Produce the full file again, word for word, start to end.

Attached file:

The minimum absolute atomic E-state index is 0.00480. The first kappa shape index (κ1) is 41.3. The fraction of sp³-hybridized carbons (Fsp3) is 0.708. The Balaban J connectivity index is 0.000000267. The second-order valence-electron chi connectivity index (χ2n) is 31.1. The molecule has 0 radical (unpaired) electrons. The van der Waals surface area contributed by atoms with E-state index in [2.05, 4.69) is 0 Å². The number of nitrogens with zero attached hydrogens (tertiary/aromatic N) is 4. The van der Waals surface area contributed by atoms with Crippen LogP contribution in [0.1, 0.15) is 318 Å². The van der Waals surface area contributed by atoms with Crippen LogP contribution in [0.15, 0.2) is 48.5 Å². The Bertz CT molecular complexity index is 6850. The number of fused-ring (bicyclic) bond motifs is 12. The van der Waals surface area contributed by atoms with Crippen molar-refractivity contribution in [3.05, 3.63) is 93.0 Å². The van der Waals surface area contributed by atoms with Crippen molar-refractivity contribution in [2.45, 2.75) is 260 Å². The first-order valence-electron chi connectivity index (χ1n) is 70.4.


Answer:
The minimum absolute atomic E-state index is 0.00480. The first kappa shape index (κ1) is 41.3. The fraction of sp³-hybridized carbons (Fsp3) is 0.708. The Balaban J connectivity index is 0.000000267. The second-order valence-electron chi connectivity index (χ2n) is 31.1. The molecule has 0 radical (unpaired) electrons. The van der Waals surface area contributed by atoms with E-state index in [2.05, 4.69) is 0 Å². The number of nitrogens with zero attached hydrogens (tertiary/aromatic N) is 4. The van der Waals surface area contributed by atoms with Crippen LogP contribution in [0.1, 0.15) is 318 Å². The van der Waals surface area contributed by atoms with Crippen LogP contribution in [0.15, 0.2) is 48.5 Å². The Bertz CT molecular complexity index is 6850. The number of fused-ring (bicyclic) bond motifs is 12. The van der Waals surface area contributed by atoms with Crippen molar-refractivity contribution in [3.05, 3.63) is 93.0 Å². The van der Waals surface area contributed by atoms with Crippen molar-refractivity contribution in [2.45, 2.75) is 260 Å². The first-order valence-electron chi connectivity index (χ1n) is 70.4.